RLC Submission: Religious Freedom Reforms – second exposure draft
RLC first made submissions to the Religious Freedom Bills (the Bills) consultation on 2 October 2019, detailing a number of our concerns. On 31 January 2020, we made further submissions on the second exposure draft of the Bills.
While RLC supports the introduction of protections for individuals from religious discrimination and acknowledges improvements to the Bills in the second exposure drafts, it is RLC’s view that, overall, the Bills remain deeply flawed. The Bills continue to favour religious bodies, health practitioners and individuals who make offensive, insulting, humiliating or intimidating public statements in accordance with their religious views, at the expense of protections for individuals from all types of discrimination. Some of the protections given to religious bodies have been expanded at even further expense to individual protections, ignoring important community concerns raised in the submissions on the first exposure drafts.
Health practitioner conscientious objection
Under the Bill, it will be lawful for a health practitioner to conscientiously object to providing a health service because of a religious belief or activity held by the practitioner unless to do so would cause an unjustifiable adverse impact on the health service or the health of the patient. Changes were made to the Bills so that a health practitioner will not be able to refuse to provide a health service to a particular kind of person, however the amendments as currently drafted do not reflect this intention. It is likely that fundamental health services will be harder to access for particular patient groups.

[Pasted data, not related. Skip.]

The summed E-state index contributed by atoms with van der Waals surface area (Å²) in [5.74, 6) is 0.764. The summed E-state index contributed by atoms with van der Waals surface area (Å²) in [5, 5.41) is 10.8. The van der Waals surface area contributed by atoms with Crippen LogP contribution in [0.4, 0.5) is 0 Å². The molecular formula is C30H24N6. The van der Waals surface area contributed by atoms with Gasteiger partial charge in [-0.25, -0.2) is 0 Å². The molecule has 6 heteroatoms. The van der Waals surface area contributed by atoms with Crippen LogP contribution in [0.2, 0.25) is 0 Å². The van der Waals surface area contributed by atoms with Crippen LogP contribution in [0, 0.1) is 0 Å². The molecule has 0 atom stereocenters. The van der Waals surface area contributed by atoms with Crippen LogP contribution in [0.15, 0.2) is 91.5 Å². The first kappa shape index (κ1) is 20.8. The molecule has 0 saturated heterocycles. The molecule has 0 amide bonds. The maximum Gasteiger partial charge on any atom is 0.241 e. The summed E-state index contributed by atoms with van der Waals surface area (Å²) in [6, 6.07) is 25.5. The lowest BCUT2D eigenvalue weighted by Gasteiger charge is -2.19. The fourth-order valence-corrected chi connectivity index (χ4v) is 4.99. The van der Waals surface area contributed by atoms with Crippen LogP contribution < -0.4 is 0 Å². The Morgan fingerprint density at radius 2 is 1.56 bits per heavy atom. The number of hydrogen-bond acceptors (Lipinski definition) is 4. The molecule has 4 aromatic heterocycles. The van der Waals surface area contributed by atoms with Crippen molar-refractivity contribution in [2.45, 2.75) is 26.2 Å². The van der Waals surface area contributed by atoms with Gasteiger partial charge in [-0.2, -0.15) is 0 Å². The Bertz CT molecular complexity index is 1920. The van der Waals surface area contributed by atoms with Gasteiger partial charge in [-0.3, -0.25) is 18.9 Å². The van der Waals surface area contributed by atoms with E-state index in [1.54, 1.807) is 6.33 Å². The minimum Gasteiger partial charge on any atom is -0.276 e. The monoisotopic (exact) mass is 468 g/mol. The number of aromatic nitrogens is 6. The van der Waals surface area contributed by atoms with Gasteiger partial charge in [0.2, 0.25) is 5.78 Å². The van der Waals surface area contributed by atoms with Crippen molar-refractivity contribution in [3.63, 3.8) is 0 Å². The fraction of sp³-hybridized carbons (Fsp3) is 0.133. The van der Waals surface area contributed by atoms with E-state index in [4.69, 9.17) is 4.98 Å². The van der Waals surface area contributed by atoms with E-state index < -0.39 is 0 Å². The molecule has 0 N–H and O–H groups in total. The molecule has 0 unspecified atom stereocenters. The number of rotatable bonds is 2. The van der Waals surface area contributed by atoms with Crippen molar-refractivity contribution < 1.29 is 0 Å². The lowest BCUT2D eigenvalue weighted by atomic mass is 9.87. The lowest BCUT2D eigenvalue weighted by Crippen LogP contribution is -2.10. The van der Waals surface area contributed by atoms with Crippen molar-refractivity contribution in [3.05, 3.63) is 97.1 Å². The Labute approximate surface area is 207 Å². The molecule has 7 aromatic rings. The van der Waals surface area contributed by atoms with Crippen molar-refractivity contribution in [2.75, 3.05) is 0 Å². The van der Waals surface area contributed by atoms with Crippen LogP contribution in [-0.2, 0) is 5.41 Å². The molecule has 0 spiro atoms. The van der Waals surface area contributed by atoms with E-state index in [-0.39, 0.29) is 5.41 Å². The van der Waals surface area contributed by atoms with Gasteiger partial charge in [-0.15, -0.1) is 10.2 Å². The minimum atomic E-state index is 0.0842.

The Bills will allow certain religious charities running hospitals, aged care facilities and providing accommodation to make staffing decisions based on the applicant’s faith.
RLC's submission addresses the issues arising from the changes to the Bills as reflected in the second exposure drafts. Our submission raises serious concerns with the amended Bills and makes 14 recommendations, including:
- The definition of religious body should be limited to bodies established for religious purposes that operate places of worship, conduct religious services and ceremonies and provide religious education and instruction.
- Religious bodies should be required to demonstrate that conduct ‘is in accordance with’ or ‘conforms to’ the doctrine, tenets, beliefs or teachings of a religion, in the same way that is required with other discrimination legislation.
- The ability of religious bodies other than places of religious worship to ‘preference’, or hire into employment or admit a student into a school, persons of the same religion should be removed.
- The health practitioner ‘conscientious objector’ protections provisions in the Bill should be removed.